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Reviewers: Tony Augarde [Editor], Steve Arloff, Nick Barnard, Pierre Giroux, Don Mather, Glyn Pursglove, George Stacy, Bert Thompson, Sam Webster, Jonathan Woolf

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Big Brass and
Rights of Swing




Big Brass
Hard Sock Dance
Please Say Yes
A Kiss To Build A Dream On
Maud’s Mood
Rights of Swing
Prelude and Part 1; Part II; Part III; Part IV; Part V

Personnel: Big Brass
Benny Bailey (trumpet): Julius Watkins (French horn): Phil Woods (alto sax, bass clarinet): Tommy Flanagan (piano); Les Spann (flute and guitar); Buddy Catlett (bass): Art Taylor (drums)
Rights of Swing
Phil Woods’ Ensemble; Benny Bailey (trumpet): Julius Watkins (French horn): Phil Woods (alto sax): Curtis Fuller (trombone); Sahib Shihab (baritone sax): Tommy Flanagan (piano): Buddy Catlett (bass): Osie Johnson (drums) plus Willie Dennis (trombone) and Mickey Roker (drums) replace Fuller and Johnson on Part V
Recorded 1960-61 [78:40]


Intellectual property first; it’s Benny Bailey’s Big Brass and Phil Woods’s Rights of Swing though both men play in the other’s band. The elite personnel ensure that solo outings and ensembles are never without interest. Taking Bailey’s portion first we find that this November 1960 session stands up pretty well. There’s a striking hard bop blues feel to it which is varied through the use of the rather pensive ballad Alison and the frolicsome Oliver Nelson tune Tipsy where French horn player Julius Watkins makes a valuable contribution, Woods picking up his phrases with characteristic insouciance, his alto splendidly agile and gleaming. Tommy Flanagan is the date’s pianist and he kicks off A Kiss To Build A Dream On with his trademark lyricism and warmth. Les Spann stretches out here, but it’s Benny Bailey’s sprightly trumpet that dominates through its daring and its bristling unconventionality. Woods plays his bass clarinet on several of these cuts, notably Maud’s Mood, a Bailey original and an insouciant blues.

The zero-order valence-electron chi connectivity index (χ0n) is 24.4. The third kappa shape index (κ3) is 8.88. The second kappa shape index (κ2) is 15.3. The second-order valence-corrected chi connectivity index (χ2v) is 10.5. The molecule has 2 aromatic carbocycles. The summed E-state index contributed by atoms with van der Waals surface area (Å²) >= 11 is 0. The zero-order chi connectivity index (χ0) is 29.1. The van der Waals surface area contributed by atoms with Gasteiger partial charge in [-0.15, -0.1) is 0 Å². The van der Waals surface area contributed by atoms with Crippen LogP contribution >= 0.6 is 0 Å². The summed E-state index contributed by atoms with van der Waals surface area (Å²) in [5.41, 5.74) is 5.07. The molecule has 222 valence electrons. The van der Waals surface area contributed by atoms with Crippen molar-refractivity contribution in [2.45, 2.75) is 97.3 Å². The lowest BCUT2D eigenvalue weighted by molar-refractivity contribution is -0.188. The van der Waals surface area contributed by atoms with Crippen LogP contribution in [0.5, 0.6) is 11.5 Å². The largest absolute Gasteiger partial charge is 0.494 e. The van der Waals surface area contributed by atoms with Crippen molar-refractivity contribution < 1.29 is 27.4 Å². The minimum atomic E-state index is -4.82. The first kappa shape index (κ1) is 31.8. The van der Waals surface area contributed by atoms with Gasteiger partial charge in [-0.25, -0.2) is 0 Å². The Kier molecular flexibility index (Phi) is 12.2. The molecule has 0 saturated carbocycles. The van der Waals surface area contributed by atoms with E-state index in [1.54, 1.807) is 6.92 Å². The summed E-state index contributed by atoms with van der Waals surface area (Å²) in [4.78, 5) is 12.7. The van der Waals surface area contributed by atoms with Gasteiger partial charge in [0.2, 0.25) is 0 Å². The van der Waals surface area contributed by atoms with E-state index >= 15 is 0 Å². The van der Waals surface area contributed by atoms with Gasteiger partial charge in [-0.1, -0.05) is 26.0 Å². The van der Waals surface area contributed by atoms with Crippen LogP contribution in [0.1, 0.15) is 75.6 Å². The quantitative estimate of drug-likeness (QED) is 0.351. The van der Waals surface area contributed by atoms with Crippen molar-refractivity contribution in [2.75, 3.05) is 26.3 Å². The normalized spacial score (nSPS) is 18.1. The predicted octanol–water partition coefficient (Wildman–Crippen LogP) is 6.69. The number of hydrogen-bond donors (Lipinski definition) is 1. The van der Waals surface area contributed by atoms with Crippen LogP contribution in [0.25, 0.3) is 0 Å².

Wood’s Rights of Swing is divided into a Prelude and five succeeding parts, thus titled. The first part is variable but it’s not until Part II, a Ballad, that things begin to excite. Bailey plays a richly lyrical solo, and Woods a heartfelt one, though Watkins disappoints in his less fluent solo. Woods is ebullient in the waltz motif of Part III, Flanagan taking a goodish but not outstanding solo. Woods is drenched in the Blues and shows it in Part IV, a scherzo with intriguingly voiced ensemble writing, arranged by Woods. There’s a Gospel kick here too. The final part was recorded a fortnight later with a change of personnel; trombonist Willie Dennis and drummer Mickey Roker replace Curtis Fuller and Osie Johnson. There’s an uncredited flute solo and one can plainly hear Woods coming in a fraction too soon before an ensemble passage.

These well-restored tracks come with an excellent sleeve note.

Jonathan Woolf 

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